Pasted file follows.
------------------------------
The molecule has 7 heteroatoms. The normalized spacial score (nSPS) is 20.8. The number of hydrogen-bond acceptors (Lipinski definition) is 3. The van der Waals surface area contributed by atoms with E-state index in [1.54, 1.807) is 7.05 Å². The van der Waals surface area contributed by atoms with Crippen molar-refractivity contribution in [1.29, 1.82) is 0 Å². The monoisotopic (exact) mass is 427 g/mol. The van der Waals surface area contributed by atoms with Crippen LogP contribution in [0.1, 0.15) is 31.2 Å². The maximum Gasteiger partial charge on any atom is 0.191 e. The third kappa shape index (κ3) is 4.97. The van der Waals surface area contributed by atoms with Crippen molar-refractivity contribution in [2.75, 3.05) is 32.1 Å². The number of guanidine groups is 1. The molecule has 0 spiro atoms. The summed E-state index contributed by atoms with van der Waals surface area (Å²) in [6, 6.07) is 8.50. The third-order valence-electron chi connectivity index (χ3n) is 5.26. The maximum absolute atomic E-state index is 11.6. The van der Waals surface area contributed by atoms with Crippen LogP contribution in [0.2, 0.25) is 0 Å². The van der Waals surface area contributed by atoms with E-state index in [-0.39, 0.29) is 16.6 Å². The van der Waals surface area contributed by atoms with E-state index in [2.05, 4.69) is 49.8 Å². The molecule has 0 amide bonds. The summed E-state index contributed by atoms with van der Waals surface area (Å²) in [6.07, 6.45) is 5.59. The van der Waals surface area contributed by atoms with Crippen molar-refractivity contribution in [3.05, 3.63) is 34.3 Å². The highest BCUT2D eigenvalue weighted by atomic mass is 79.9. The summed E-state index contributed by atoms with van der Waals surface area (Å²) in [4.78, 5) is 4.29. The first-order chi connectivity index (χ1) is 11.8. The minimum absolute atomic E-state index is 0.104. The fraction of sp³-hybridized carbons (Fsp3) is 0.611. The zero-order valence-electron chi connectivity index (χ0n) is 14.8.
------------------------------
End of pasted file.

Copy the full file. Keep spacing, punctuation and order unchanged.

The molecule has 7 heteroatoms. The normalized spacial score (nSPS) is 20.8. The number of hydrogen-bond acceptors (Lipinski definition) is 3. The van der Waals surface area contributed by atoms with E-state index in [1.54, 1.807) is 7.05 Å². The van der Waals surface area contributed by atoms with Crippen molar-refractivity contribution in [1.29, 1.82) is 0 Å². The monoisotopic (exact) mass is 427 g/mol. The van der Waals surface area contributed by atoms with Crippen LogP contribution in [0.1, 0.15) is 31.2 Å². The maximum Gasteiger partial charge on any atom is 0.191 e. The third kappa shape index (κ3) is 4.97. The van der Waals surface area contributed by atoms with Crippen molar-refractivity contribution in [2.75, 3.05) is 32.1 Å². The number of guanidine groups is 1. The molecule has 0 spiro atoms. The summed E-state index contributed by atoms with van der Waals surface area (Å²) in [6, 6.07) is 8.50. The third-order valence-electron chi connectivity index (χ3n) is 5.26. The maximum absolute atomic E-state index is 11.6. The van der Waals surface area contributed by atoms with Crippen LogP contribution in [0.2, 0.25) is 0 Å². The van der Waals surface area contributed by atoms with E-state index in [-0.39, 0.29) is 16.6 Å². The van der Waals surface area contributed by atoms with E-state index in [2.05, 4.69) is 49.8 Å². The molecule has 0 amide bonds. The summed E-state index contributed by atoms with van der Waals surface area (Å²) in [6.07, 6.45) is 5.59. The van der Waals surface area contributed by atoms with Crippen molar-refractivity contribution in [3.05, 3.63) is 34.3 Å². The highest BCUT2D eigenvalue weighted by atomic mass is 79.9. The summed E-state index contributed by atoms with van der Waals surface area (Å²) in [4.78, 5) is 4.29. The first-order chi connectivity index (χ1) is 11.8. The minimum absolute atomic E-state index is 0.104. The fraction of sp³-hybridized carbons (Fsp3) is 0.611. The zero-order valence-electron chi connectivity index (χ0n) is 14.8.